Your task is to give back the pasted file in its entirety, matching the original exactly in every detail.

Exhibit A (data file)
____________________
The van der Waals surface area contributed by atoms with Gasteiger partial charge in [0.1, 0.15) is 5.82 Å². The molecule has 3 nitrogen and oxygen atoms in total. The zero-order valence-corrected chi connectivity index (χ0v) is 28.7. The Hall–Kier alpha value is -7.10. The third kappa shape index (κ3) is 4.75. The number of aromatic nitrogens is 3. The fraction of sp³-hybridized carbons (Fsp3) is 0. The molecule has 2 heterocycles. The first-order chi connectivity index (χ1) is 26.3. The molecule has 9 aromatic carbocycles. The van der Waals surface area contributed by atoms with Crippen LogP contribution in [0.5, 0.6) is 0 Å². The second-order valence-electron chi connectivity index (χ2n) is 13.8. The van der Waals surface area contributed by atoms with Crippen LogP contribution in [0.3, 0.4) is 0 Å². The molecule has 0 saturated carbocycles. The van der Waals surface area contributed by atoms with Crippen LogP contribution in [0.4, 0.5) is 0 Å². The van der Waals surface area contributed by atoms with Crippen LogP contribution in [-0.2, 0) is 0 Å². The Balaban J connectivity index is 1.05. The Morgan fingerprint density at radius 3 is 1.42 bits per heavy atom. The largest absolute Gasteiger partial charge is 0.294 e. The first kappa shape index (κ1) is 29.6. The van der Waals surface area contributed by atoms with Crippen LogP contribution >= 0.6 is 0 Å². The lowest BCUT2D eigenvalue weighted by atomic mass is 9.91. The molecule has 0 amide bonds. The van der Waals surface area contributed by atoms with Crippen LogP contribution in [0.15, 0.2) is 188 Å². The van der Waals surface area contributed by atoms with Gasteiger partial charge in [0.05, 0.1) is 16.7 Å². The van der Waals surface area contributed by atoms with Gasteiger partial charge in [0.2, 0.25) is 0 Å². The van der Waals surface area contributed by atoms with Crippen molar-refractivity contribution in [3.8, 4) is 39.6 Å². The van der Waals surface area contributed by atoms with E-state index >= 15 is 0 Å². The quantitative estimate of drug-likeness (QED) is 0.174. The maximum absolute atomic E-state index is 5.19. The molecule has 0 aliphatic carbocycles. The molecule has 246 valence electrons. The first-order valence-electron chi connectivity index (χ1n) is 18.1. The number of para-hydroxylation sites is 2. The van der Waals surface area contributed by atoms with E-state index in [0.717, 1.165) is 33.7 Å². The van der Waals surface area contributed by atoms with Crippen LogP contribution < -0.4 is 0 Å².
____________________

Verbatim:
The van der Waals surface area contributed by atoms with Gasteiger partial charge in [0.1, 0.15) is 5.82 Å². The molecule has 3 nitrogen and oxygen atoms in total. The zero-order valence-corrected chi connectivity index (χ0v) is 28.7. The Hall–Kier alpha value is -7.10. The third kappa shape index (κ3) is 4.75. The number of aromatic nitrogens is 3. The fraction of sp³-hybridized carbons (Fsp3) is 0. The molecule has 2 heterocycles. The first-order chi connectivity index (χ1) is 26.3. The molecule has 9 aromatic carbocycles. The van der Waals surface area contributed by atoms with Crippen LogP contribution in [0.5, 0.6) is 0 Å². The second-order valence-electron chi connectivity index (χ2n) is 13.8. The van der Waals surface area contributed by atoms with Crippen LogP contribution in [0.3, 0.4) is 0 Å². The molecule has 0 saturated carbocycles. The van der Waals surface area contributed by atoms with Crippen LogP contribution in [0.4, 0.5) is 0 Å². The van der Waals surface area contributed by atoms with Crippen LogP contribution in [-0.2, 0) is 0 Å². The Balaban J connectivity index is 1.05. The Morgan fingerprint density at radius 3 is 1.42 bits per heavy atom. The largest absolute Gasteiger partial charge is 0.294 e. The first kappa shape index (κ1) is 29.6. The van der Waals surface area contributed by atoms with Crippen LogP contribution >= 0.6 is 0 Å². The lowest BCUT2D eigenvalue weighted by atomic mass is 9.91. The molecule has 0 amide bonds. The van der Waals surface area contributed by atoms with Crippen LogP contribution in [0.15, 0.2) is 188 Å². The van der Waals surface area contributed by atoms with Gasteiger partial charge in [0.05, 0.1) is 16.7 Å². The van der Waals surface area contributed by atoms with Gasteiger partial charge in [0.2, 0.25) is 0 Å². The van der Waals surface area contributed by atoms with Crippen molar-refractivity contribution in [3.8, 4) is 39.6 Å². The van der Waals surface area contributed by atoms with E-state index >= 15 is 0 Å². The quantitative estimate of drug-likeness (QED) is 0.174. The maximum absolute atomic E-state index is 5.19. The molecule has 0 aliphatic carbocycles. The molecule has 246 valence electrons. The first-order valence-electron chi connectivity index (χ1n) is 18.1. The number of para-hydroxylation sites is 2. The van der Waals surface area contributed by atoms with E-state index in [0.717, 1.165) is 33.7 Å². The van der Waals surface area contributed by atoms with Crippen LogP contribution < -0.4 is 0 Å².